An intense, important read for anyone interested in the American government’s misguided efforts at Guantánamo.

WITNESSES OF THE UNSEEN

SEVEN YEARS IN GUANTÁNAMO

Two former detainees of the Guantánamo Bay detention camp come forward with their stories after being declared innocent and freed.

After seven years in prison with no charges, Boumediene and Idir finally won the right to challenge their imprisonment in court, and they won. While they were never able to see the classified evidence against them, their lawyers successfully argued that their imprisonment was unconstitutional. In 2001, the two men had been arrested in Bosnia on suspicion of bombing the American Embassy; as they were released, American soldiers, with the permission of the Bosnian government, seized the men and took them to Cuba. This no-frills account of their time in Guantánamo is disturbing, as the authors detail their mistreatment at the hands of prison guards and interrogators and how they were held in outdoor cages as the prison was built around them. Readers will be shocked by the lack of evidence against the men and how the tenuous ties among a group of casual friends fueled the government’s crusade against them. The narrative follows both men in turn, giving each the chance to recount his own unique experience. Kept mostly in separate areas of the detention center, they crossed paths occasionally; throughout, their different accounts of the same events don’t feel repetitive. Other than an introduction and some additional material about the authors’ cases, the book is entirely made up of the words of Boumediene and Idir, translated in interviews with Norland and List. The prose is straightforward, which is appropriate given the raw power of the story. Through hunger strikes, forced feedings, isolation cells, and countless other tribulations, the authors stayed strong, and their faith in themselves and their families kept them going.

An intense, important read for anyone interested in the American government’s misguided efforts at Guantánamo.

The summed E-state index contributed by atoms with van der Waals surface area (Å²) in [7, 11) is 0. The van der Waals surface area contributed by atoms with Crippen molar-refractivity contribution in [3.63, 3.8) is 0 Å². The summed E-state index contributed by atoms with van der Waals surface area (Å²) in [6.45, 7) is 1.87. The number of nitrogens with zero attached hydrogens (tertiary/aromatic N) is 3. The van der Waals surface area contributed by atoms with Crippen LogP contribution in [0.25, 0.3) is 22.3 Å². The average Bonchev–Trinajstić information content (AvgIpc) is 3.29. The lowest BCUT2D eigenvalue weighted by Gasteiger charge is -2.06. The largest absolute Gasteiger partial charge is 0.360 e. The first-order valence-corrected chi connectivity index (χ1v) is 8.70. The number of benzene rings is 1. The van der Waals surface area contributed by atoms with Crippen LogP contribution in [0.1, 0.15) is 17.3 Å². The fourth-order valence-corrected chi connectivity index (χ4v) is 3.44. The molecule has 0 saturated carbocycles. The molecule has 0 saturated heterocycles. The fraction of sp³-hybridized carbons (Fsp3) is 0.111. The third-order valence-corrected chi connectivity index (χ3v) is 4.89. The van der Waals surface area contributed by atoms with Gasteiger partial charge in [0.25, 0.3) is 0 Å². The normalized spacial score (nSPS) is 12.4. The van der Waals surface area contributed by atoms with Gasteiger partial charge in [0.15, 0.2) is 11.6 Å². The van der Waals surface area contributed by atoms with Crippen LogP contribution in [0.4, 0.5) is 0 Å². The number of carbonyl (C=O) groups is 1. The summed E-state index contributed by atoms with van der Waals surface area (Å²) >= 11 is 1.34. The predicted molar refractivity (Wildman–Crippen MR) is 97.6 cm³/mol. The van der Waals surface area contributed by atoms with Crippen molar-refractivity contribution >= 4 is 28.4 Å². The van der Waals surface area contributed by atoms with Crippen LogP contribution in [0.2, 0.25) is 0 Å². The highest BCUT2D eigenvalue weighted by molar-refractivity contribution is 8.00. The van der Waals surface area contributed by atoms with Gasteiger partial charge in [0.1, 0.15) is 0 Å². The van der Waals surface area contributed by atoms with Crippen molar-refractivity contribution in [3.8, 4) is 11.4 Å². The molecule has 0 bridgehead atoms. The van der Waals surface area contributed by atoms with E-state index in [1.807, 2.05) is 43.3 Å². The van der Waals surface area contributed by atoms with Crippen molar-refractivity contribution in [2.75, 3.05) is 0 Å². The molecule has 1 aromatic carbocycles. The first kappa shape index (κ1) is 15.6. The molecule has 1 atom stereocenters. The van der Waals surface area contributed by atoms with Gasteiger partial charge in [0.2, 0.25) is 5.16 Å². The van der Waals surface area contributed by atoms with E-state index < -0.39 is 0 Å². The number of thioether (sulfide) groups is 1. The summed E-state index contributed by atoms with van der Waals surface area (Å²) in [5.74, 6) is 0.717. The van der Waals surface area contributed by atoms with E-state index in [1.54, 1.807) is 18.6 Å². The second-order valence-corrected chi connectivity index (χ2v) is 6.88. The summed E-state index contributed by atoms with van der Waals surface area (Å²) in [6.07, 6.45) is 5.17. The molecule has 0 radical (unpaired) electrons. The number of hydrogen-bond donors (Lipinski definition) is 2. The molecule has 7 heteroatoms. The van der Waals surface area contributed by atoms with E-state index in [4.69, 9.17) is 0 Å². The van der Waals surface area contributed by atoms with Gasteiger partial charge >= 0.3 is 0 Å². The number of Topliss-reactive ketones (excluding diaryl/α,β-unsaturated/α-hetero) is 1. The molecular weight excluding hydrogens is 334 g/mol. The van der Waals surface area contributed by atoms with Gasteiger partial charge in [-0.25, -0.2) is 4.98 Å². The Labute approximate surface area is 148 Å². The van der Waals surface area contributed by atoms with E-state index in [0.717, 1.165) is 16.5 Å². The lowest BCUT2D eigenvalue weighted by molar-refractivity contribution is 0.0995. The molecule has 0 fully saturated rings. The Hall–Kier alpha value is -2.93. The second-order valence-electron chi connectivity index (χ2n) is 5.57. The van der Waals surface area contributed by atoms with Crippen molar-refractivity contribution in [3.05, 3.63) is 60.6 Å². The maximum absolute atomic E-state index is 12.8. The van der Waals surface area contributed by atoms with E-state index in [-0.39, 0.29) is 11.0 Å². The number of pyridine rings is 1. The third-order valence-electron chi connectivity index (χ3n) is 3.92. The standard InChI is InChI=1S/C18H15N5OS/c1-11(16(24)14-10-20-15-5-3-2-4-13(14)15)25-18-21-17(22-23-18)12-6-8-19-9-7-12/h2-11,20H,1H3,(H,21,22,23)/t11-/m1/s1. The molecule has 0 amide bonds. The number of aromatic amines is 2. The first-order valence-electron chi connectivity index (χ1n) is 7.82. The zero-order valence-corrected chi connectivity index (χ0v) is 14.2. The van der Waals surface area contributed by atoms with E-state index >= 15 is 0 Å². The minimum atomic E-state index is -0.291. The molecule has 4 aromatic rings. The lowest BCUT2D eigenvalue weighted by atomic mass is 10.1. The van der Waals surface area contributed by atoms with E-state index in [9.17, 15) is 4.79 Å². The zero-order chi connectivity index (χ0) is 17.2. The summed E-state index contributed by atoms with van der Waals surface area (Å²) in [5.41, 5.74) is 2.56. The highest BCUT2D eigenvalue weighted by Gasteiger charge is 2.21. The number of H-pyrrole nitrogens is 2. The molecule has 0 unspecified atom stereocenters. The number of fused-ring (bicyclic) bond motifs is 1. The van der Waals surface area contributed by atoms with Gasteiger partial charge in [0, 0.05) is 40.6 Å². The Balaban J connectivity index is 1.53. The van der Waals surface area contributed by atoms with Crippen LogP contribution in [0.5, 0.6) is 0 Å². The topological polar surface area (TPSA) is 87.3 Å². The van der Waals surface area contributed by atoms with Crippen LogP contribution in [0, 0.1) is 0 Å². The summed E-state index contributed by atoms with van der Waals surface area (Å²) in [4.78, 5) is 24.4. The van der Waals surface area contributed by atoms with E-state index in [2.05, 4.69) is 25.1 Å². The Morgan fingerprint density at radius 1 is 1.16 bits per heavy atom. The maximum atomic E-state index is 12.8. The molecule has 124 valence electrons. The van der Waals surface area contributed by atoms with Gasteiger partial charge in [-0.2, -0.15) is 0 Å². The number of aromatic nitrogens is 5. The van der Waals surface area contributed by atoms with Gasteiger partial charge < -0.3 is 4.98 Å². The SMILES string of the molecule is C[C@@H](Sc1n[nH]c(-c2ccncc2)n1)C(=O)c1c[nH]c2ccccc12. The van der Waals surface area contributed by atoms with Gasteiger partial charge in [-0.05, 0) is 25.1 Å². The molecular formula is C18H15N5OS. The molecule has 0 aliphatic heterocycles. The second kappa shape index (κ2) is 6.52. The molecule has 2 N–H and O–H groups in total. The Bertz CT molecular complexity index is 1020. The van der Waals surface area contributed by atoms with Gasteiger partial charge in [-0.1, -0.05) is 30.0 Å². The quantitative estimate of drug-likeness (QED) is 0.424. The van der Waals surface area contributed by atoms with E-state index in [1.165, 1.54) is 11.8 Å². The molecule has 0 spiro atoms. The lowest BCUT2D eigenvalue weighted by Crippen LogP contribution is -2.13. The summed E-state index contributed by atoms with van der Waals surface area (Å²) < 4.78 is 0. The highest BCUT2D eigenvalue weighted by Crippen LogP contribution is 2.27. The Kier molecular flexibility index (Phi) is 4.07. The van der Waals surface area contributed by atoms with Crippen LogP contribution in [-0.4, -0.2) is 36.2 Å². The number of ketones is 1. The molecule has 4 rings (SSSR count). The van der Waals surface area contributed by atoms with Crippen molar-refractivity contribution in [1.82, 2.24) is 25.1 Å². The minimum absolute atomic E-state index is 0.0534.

Pub Date: April 5, 2017

ISBN: 978-1-5036-0115-4

Page Count: 224

Publisher: Redwood Press/Stanford Univ.

Review Posted Online: Jan. 16, 2017

Kirkus Reviews Issue: Feb. 1, 2017

Did you like this book?

No Comments Yet

If the authors are serious, this is a silly, distasteful book. If they are not, it’s a brilliant satire.

THE 48 LAWS OF POWER

The authors have created a sort of anti-Book of Virtues in this encyclopedic compendium of the ways and means of power.

Everyone wants power and everyone is in a constant duplicitous game to gain more power at the expense of others, according to Greene, a screenwriter and former editor at Esquire (Elffers, a book packager, designed the volume, with its attractive marginalia). We live today as courtiers once did in royal courts: we must appear civil while attempting to crush all those around us. This power game can be played well or poorly, and in these 48 laws culled from the history and wisdom of the world’s greatest power players are the rules that must be followed to win. These laws boil down to being as ruthless, selfish, manipulative, and deceitful as possible. Each law, however, gets its own chapter: “Conceal Your Intentions,” “Always Say Less Than Necessary,” “Pose as a Friend, Work as a Spy,” and so on. Each chapter is conveniently broken down into sections on what happened to those who transgressed or observed the particular law, the key elements in this law, and ways to defensively reverse this law when it’s used against you. Quotations in the margins amplify the lesson being taught. While compelling in the way an auto accident might be, the book is simply nonsense. Rules often contradict each other. We are told, for instance, to “be conspicuous at all cost,” then told to “behave like others.” More seriously, Greene never really defines “power,” and he merely asserts, rather than offers evidence for, the Hobbesian world of all against all in which he insists we live. The world may be like this at times, but often it isn’t. To ask why this is so would be a far more useful project.

If the authors are serious, this is a silly, distasteful book. If they are not, it’s a brilliant satire.

Pub Date: Sept. 1, 1998

ISBN: 0-670-88146-5

Page Count: 430

Publisher: Viking

Review Posted Online: May 20, 2010

Kirkus Reviews Issue: July 15, 1998

Did you like this book?

The author's youthfulness helps to assure the inevitable comparison with the Anne Frank diary although over and above the...

NIGHT

Elie Wiesel spent his early years in a small Transylvanian town as one of four children. 

He was the only one of the family to survive what Francois Maurois, in his introduction, calls the "human holocaust" of the persecution of the Jews, which began with the restrictions, the singularization of the yellow star, the enclosure within the ghetto, and went on to the mass deportations to the ovens of Auschwitz and Buchenwald. There are unforgettable and horrifying scenes here in this spare and sombre memoir of this experience of the hanging of a child, of his first farewell with his father who leaves him an inheritance of a knife and a spoon, and of his last goodbye at Buchenwald his father's corpse is already cold let alone the long months of survival under unconscionable conditions. 

The author's youthfulness helps to assure the inevitable comparison with the Anne Frank diary although over and above the sphere of suffering shared, and in this case extended to the death march itself, there is no spiritual or emotional legacy here to offset any reader reluctance.

Pub Date: Jan. 16, 2006

ISBN: 0374500010

Page Count: 120

Publisher: Hill & Wang

Review Posted Online: Oct. 7, 2011

Kirkus Reviews Issue: Jan. 15, 2006

Did you like this book?

more